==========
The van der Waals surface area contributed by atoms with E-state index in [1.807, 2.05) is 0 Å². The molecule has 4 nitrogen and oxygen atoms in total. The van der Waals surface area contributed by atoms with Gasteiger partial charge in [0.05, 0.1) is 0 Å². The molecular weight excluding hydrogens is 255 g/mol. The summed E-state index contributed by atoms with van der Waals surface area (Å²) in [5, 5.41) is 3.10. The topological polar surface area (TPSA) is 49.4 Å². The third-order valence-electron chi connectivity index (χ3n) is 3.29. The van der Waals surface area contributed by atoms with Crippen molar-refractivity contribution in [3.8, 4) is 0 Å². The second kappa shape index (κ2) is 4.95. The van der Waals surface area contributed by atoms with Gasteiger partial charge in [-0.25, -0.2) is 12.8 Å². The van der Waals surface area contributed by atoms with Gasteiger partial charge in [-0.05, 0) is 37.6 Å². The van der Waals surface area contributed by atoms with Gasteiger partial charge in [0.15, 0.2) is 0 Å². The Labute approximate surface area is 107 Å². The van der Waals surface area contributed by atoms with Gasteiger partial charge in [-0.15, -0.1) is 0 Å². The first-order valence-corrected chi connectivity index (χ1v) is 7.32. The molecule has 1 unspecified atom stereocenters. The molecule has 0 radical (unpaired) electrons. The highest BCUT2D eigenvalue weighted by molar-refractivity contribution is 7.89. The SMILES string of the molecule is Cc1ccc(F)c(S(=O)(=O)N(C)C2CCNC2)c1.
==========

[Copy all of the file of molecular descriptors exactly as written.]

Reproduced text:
The van der Waals surface area contributed by atoms with E-state index in [1.807, 2.05) is 0 Å². The molecule has 4 nitrogen and oxygen atoms in total. The van der Waals surface area contributed by atoms with Gasteiger partial charge in [0.05, 0.1) is 0 Å². The molecular weight excluding hydrogens is 255 g/mol. The summed E-state index contributed by atoms with van der Waals surface area (Å²) in [5, 5.41) is 3.10. The topological polar surface area (TPSA) is 49.4 Å². The third-order valence-electron chi connectivity index (χ3n) is 3.29. The van der Waals surface area contributed by atoms with Crippen molar-refractivity contribution in [3.8, 4) is 0 Å². The second kappa shape index (κ2) is 4.95. The van der Waals surface area contributed by atoms with Gasteiger partial charge in [-0.25, -0.2) is 12.8 Å². The van der Waals surface area contributed by atoms with Gasteiger partial charge in [-0.05, 0) is 37.6 Å². The van der Waals surface area contributed by atoms with Gasteiger partial charge in [0.15, 0.2) is 0 Å². The Labute approximate surface area is 107 Å². The van der Waals surface area contributed by atoms with Gasteiger partial charge in [-0.15, -0.1) is 0 Å². The first-order valence-corrected chi connectivity index (χ1v) is 7.32. The molecule has 1 unspecified atom stereocenters. The molecule has 0 radical (unpaired) electrons. The highest BCUT2D eigenvalue weighted by molar-refractivity contribution is 7.89. The SMILES string of the molecule is Cc1ccc(F)c(S(=O)(=O)N(C)C2CCNC2)c1.